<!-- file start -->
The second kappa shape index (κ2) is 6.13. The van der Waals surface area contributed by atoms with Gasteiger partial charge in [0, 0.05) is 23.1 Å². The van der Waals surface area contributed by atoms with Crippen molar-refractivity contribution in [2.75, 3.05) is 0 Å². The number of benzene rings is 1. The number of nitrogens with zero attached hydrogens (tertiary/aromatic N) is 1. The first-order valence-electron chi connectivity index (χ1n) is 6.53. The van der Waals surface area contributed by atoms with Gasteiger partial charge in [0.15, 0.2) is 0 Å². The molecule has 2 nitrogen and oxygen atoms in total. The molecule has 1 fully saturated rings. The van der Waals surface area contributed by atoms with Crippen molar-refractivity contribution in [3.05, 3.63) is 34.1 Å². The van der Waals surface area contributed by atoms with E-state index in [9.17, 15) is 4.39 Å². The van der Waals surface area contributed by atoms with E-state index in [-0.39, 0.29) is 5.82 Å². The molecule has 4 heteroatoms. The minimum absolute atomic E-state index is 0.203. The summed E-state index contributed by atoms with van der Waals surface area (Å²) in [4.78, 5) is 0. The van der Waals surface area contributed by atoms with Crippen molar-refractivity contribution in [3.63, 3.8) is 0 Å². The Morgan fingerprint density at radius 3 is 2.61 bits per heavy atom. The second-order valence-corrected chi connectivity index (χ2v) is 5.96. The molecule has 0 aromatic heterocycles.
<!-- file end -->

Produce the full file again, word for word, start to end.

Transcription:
The second kappa shape index (κ2) is 6.13. The van der Waals surface area contributed by atoms with Gasteiger partial charge in [0, 0.05) is 23.1 Å². The van der Waals surface area contributed by atoms with Crippen molar-refractivity contribution in [2.75, 3.05) is 0 Å². The number of benzene rings is 1. The number of nitrogens with zero attached hydrogens (tertiary/aromatic N) is 1. The first-order valence-electron chi connectivity index (χ1n) is 6.53. The van der Waals surface area contributed by atoms with Gasteiger partial charge in [0.15, 0.2) is 0 Å². The molecule has 2 nitrogen and oxygen atoms in total. The molecule has 1 fully saturated rings. The van der Waals surface area contributed by atoms with Crippen molar-refractivity contribution in [3.05, 3.63) is 34.1 Å². The van der Waals surface area contributed by atoms with E-state index in [9.17, 15) is 4.39 Å². The van der Waals surface area contributed by atoms with E-state index in [-0.39, 0.29) is 5.82 Å². The molecule has 4 heteroatoms. The minimum absolute atomic E-state index is 0.203. The summed E-state index contributed by atoms with van der Waals surface area (Å²) in [4.78, 5) is 0. The van der Waals surface area contributed by atoms with Crippen molar-refractivity contribution in [3.63, 3.8) is 0 Å². The Morgan fingerprint density at radius 3 is 2.61 bits per heavy atom. The second-order valence-corrected chi connectivity index (χ2v) is 5.96. The molecule has 0 aromatic heterocycles.